Justia White Collar Crime Opinion Summaries

Articles Posted in US Court of Appeals for the District of Columbia Circuit

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The DC Circuit affirmed defendants' convictions and sentences for health care fraud, conspiracy to commit health care fraud, money laundering, and conspiracy to commit money laundering. The court rejected statutory and constitutional speedy trial claims. The court also held that the district court abused its discretion in denying severance; even assuming a Rule 16 violation, defendants failed to establish the requisite prejudice to their substantial rights for the court to conclude that the district court abused its discretion by not excluding Exhibit 439; the evidence was sufficient to convict defendants; and challenges to the unanimity and aiding-and-abetting instructions rejected on plain error review. The court also held that the district court properly concluded that the $80.6 million in payments from D.C. Medicaid to Global constituted loss under the Mandatory Victims Rights Act; the district court did not plainly violate the Excessive Fines Clause by ordering forfeitures without considering defendants' ability to pay them; and the district court did not abuse its discretion by imposing four sentencing enhancements for committing crimes involving a loss of approximately $80 million, abusing positions of trust, playing a managerial role in the crimes, and violating an administrative order. View "United States v. Bikundi" on Justia Law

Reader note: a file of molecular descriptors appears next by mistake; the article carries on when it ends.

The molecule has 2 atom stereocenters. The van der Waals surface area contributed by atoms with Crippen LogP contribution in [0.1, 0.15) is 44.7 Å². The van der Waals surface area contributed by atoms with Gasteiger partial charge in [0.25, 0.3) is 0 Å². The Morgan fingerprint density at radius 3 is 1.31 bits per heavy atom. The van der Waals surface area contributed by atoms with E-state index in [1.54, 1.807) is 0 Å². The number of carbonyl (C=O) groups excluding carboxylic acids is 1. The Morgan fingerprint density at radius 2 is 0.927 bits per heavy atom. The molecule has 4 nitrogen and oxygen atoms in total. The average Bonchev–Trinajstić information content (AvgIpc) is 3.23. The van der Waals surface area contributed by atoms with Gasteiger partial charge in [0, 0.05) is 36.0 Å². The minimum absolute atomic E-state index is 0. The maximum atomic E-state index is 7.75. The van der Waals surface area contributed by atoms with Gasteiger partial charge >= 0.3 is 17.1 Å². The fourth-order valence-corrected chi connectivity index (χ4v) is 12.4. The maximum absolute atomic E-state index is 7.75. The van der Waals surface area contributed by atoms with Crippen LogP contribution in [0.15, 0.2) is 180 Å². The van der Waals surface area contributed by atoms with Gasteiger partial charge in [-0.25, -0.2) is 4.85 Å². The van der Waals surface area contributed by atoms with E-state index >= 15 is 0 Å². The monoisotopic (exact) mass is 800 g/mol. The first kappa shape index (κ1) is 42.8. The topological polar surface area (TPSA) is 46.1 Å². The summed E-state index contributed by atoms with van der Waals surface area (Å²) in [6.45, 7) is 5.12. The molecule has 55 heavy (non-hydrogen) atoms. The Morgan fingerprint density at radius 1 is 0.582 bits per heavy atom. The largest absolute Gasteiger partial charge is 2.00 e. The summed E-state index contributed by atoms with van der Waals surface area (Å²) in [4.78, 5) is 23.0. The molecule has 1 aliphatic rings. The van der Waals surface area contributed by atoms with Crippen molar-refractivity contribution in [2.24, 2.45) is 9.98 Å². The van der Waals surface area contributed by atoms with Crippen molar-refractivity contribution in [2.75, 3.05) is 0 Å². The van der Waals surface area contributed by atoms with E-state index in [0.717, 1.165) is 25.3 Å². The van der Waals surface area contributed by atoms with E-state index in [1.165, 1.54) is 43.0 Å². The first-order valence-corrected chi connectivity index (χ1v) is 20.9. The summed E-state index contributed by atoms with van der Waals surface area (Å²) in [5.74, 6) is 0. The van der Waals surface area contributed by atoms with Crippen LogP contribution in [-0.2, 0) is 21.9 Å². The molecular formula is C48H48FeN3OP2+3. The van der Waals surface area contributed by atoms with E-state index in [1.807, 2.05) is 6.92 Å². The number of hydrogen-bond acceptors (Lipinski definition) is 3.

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Defendant and her son appealed from their convictions for conspiracy to commit tax fraud and related offenses. The DC Circuit held that the prosecutor's blatant misstatements of key evidence during closing arguments, in the absence of any steps to mitigate the resulting prejudice, required reversal of the son's convictions; because the evidence against the son was insufficient, he was not subject to retrial; defendant was not prejudice from the closing arguments; and defendant's evidentiary challenges were unpersuasive. The court affirmed defendant's convictions but remanded her case for resentencing and for reconsideration of her claims of ineffective assistance of counsel. View "United States v. Davis" on Justia Law